Darkness on the Face of the Deep …
“Moonless Midnight of the Mind”
Nothing good happens at Midnight. Just ask Cinderella. Or Edward J. Smith, Captain of the Titanic. Case in point: On an unsuspecting August evening in 1961, just about midnight, East German troops planted the seeds of what eventually blossomed into the Berlin Wall. Scary place. Scary time.
Author and Shippensburg State grad Dean Koontz put it this way: “Sometimes there is no darker place than our thoughts, the moonless midnight of the mind.”
Consider the moonless midnight of Pharaoh’s mind, documented in Exodus 12:29: “Now it came about at midnight that the LORD struck all the firstborn in the land of Egypt, from the firstborn of Pharaoh who sat on his throne to the firstborn of the captive who was in the dungeon, and all the firstborn of cattle.”
A gruesome deadline, with the emphasis on “dead”: Dead kids. Dead men. Dead cattle. Still don’t believe in mid-night’s mystical mojo? Ask John D. Bessler, the law professor who wrote “Death in the Dark: Midnight Executions in America.”
’nuff said ’bout that.
Of course, we’re all preoccupied with “The Witching Hour” because of New Year’s Eve — out with the old, in with the new. Years ago, a writer by the name of Bill Vaughan made this observation: “An optimist stays up until midnight to see the New Year in. A pessimist stays up to make sure the old year leaves.”
Which are you?
Finally, there’s “The Doomsday Clock.” If you’re a Boomer like me, you’re well-familiar with this mythical metaphoric timepiece. It’s been around since I was born (1947) a byproduct of The Nuclear Age launched by the dropping of A-bombs on Hiroshima and Nagasaki. A bunch of smart people (including 18 Nobel Laureates) calculated how close the world was to global disaster. In its inaugural year, the clock was set seven minutes from Midnight.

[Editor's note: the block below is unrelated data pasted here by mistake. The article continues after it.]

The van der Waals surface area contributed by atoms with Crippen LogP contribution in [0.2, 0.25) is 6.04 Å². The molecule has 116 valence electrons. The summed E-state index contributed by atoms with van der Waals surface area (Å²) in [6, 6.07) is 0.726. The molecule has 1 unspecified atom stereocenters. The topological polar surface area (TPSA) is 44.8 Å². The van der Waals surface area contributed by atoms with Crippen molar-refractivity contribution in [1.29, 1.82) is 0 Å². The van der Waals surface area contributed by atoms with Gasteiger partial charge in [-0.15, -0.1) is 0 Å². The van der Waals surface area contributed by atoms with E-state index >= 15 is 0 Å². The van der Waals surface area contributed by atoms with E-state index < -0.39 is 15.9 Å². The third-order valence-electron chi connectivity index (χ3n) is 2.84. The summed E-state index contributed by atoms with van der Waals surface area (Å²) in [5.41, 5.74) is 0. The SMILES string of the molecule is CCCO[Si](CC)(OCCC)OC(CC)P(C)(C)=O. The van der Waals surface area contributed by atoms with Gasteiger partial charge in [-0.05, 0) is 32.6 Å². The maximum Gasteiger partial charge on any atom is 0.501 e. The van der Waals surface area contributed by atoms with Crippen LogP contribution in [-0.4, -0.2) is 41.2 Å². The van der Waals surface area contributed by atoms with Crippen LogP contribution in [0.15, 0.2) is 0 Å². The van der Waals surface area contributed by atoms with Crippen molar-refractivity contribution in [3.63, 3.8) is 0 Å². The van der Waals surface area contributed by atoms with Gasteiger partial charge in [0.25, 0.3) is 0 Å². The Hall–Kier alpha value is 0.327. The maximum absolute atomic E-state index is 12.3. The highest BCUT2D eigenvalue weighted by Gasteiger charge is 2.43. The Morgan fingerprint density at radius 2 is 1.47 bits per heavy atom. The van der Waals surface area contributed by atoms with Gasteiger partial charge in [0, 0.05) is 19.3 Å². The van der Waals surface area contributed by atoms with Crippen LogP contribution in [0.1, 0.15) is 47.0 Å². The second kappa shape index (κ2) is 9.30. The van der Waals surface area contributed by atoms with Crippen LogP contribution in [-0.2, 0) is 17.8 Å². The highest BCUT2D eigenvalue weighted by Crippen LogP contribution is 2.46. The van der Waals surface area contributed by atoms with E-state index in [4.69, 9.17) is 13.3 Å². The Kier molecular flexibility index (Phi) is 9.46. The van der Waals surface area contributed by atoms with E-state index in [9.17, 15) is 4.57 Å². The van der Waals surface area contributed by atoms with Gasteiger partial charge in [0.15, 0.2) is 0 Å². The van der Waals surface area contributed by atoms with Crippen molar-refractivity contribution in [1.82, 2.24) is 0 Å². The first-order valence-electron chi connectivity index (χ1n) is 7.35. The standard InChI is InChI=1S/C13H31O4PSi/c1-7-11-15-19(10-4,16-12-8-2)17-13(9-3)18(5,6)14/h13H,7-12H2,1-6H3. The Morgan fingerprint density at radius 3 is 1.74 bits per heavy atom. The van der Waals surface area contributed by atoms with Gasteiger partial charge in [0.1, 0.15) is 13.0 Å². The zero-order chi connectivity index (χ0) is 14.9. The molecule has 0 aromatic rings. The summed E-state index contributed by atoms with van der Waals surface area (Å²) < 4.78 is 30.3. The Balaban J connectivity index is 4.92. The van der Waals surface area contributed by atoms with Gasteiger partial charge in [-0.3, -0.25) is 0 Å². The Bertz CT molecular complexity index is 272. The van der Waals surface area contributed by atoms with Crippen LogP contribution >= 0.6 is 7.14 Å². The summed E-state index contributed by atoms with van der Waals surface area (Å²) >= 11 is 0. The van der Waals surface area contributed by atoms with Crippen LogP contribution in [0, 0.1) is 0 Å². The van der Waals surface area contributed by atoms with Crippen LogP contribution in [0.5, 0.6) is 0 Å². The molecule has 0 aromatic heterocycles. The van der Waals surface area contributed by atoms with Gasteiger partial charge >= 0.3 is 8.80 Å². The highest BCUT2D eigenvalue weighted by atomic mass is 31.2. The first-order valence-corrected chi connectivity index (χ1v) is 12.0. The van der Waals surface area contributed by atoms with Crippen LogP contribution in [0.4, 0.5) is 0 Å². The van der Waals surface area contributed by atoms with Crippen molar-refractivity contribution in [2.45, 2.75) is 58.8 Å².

By 1953, the tick-talk ticked the clock to two minutes. (As bad as it has ever been.) The best? That would be 1991, when scientists pushed back the clock to 17 minutes. It’s been downhill ever since. As of a year ago (Jan. 22, 2015) the D-Clock clocked in at Midnight minus three minutes. (Close, but no Cuban cigar.)
We seem headed for what Martin Luther King, Jr., called “the starless midnight of racism and war.” Not a particularly positive prognosis.
What to do . . .
Well, if I were a bettin’ man (and I’m not) I’d not roll the dice expectin’ 7s or 11s. I’m guessin’ snake-eyes. Or six-six-six. On the other hand, knowing Americans the way I do, I suspect my fellow citizens will follow the lead of that great philosopher (and country singer) Alan Jackson:
They’ll be heard having said, “It’s 5 o’clock somewhere,” even as the clock strikes Midnight.
Jim Lamb is a retired journalist living in Florida. He’s author of “Orange Socks & Other Colorful Tales,” the story of how he survived Vietnam and kept his sense of humor. Occasionally he writes from “The Dark Side of the Midnight.” For more about Jim and his writing, visit www.jslstories.com.
BONUS: “Black Swans”